A report by MPs published this week said liver disease deaths have risen by 40% since 2001.
They called for GPs to be incentivised to identify the condition through the QOF to pick up cases earlier.
GPs should use 'every opportunity' to screen their patients for symptoms and risk factors of the disease, they said.
The All-Party Parliamentary Hepatology Group (AAPHG) report, Liver Disease: Today’s Complacency, Tomorrow’s Catastrophe, followed an inquiry into outcomes in liver disease and compiles the views of MPs and medical experts.
Public Health England figures featured in the report showed the number of liver disease-related deaths rose 40% in the past decade, from 7,841 deaths in 2001 to 10,948 in 2012.
The authors said there was an urgent need for action on liver disease following the government’s ‘persistent failure to develop a comprehensive approach’ to tackle the problem.
Source: Public Health England, data for annual liver disease deaths
Among the 20 recommendations, the report said that liver function tests should be included as part of standard medical assessments alongside blood and urine tests, and should be piloted as part of the NHS Health Check programme for people over 40.
This should be followed with clear protocols for the next steps for people with abnormal liver function test results, so that GPs can ensure patients are correctly referred.
The report said: 'GPs should use every opportunity to screen their patients for liver disease, including conducting brief interventions for alcohol, offering blood borne virus testing if the patient has been at risk of infection, and testing obese and type 2 diabetes patients for signs of liver damage.'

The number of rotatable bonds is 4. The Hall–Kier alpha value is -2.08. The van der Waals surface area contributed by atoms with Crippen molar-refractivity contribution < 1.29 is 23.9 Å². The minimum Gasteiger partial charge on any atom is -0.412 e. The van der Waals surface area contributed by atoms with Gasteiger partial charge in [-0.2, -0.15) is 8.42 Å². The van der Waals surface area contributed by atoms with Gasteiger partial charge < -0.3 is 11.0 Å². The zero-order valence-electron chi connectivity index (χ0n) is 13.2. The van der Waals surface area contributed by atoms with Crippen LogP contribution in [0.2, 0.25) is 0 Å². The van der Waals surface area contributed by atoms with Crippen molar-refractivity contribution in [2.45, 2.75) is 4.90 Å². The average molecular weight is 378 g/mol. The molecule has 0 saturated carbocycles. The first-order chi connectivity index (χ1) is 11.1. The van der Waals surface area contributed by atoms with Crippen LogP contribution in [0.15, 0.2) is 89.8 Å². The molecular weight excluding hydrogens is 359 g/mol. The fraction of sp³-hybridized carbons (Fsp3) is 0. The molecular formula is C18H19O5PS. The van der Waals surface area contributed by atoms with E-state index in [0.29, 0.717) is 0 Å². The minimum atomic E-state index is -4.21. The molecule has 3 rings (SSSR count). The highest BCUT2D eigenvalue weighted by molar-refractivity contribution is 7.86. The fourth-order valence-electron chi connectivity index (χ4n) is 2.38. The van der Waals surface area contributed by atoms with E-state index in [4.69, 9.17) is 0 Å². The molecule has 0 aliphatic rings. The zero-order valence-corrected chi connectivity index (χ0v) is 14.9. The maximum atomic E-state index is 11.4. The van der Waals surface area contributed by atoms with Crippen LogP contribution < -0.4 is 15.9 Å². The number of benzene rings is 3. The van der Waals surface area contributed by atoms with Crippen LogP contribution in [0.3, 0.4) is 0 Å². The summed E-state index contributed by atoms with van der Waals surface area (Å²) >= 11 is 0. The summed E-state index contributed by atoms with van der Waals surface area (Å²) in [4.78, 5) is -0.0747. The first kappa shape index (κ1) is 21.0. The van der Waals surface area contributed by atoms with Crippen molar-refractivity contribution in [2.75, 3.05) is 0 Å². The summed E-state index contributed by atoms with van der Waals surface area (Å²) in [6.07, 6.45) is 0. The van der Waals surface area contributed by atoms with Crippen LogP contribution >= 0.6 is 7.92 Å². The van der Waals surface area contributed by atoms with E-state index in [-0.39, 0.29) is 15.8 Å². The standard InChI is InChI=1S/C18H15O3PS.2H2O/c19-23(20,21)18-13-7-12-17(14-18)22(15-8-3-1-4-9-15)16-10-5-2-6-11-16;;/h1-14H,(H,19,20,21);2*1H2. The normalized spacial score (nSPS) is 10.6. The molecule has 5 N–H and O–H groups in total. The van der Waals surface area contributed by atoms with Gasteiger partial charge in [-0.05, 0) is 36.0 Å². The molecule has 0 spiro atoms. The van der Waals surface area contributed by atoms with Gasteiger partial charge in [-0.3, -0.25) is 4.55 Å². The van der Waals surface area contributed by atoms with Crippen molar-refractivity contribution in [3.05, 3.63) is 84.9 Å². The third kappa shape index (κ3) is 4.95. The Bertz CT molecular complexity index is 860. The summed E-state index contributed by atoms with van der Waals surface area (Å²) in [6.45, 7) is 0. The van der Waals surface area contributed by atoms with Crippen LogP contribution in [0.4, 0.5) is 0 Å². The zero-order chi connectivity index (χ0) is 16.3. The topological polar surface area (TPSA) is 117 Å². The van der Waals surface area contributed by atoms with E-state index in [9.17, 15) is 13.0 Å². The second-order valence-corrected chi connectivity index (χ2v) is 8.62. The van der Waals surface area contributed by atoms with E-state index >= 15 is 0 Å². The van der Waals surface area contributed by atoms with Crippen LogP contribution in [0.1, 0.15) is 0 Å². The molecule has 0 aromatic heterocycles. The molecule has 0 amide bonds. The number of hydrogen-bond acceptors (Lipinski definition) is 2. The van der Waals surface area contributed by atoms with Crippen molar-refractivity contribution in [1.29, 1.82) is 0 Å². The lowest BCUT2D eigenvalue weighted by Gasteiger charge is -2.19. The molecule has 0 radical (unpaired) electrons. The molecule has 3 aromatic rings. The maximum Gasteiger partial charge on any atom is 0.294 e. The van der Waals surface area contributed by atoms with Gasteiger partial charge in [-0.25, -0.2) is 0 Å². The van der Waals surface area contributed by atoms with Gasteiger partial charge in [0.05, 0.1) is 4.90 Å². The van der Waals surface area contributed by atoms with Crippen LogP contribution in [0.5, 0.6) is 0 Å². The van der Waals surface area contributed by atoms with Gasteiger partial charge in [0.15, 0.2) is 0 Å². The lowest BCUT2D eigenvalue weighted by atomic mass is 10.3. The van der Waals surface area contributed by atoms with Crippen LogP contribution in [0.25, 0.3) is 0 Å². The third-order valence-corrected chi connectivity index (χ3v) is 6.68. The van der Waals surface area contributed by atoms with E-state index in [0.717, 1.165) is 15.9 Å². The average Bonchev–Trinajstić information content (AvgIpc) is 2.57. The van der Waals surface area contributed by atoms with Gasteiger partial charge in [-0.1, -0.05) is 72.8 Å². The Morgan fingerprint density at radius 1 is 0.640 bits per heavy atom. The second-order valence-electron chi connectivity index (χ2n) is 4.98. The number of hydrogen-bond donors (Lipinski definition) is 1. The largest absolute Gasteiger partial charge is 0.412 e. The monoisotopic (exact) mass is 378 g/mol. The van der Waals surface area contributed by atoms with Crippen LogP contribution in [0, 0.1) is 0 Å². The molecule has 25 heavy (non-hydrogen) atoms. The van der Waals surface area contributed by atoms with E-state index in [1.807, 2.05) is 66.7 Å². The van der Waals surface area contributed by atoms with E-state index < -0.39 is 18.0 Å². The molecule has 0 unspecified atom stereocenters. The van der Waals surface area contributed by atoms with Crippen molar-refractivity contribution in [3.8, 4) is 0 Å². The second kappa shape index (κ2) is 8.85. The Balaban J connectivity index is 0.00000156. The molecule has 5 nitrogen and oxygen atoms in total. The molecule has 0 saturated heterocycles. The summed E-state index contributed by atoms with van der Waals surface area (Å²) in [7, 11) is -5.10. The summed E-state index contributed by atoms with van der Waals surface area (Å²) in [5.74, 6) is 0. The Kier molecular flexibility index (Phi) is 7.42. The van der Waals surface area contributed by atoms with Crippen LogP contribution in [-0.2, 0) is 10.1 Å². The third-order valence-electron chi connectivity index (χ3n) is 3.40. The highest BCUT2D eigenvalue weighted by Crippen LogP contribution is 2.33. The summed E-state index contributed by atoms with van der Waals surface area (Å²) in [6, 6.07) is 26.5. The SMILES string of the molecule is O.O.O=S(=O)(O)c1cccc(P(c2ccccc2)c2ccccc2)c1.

The British Liver Trust said it supported the call to action, and described the state of liver disease in the UK as a ‘national scandal’. CEO Andrew Langford said: ‘More must be done to prevent, diagnose and treat the condition. We cannot sit by and allow so much needless suffering and death. Liver disease destroys lives and puts a significant financial burden on society. We need decisive action now.’
Liver disease is the fifth most common cause of death in England and numbers of deaths are rising.
The large increase since 2001 has been attributed to alcohol misuse, hepatitis C and rising obesity levels, all of which were described by the report as ‘preventable’ conditions.
David Amess MP (Con, Southend West), APPHG chair, said: ‘The launch of today’s inquiry report is a wake-up call for the nation. Liver disease is the only one of the UK’s top five causes of death where death rates continue to rise, and there is no national strategy to tackle this.
'Unless urgent and co-ordinated action is taken now, in less than a generation, liver disease has the potential to be the UK’s biggest killer.’
GPs currently offer liver function checks to patients with a new diagnosis of dementia under the DEM003 indicator.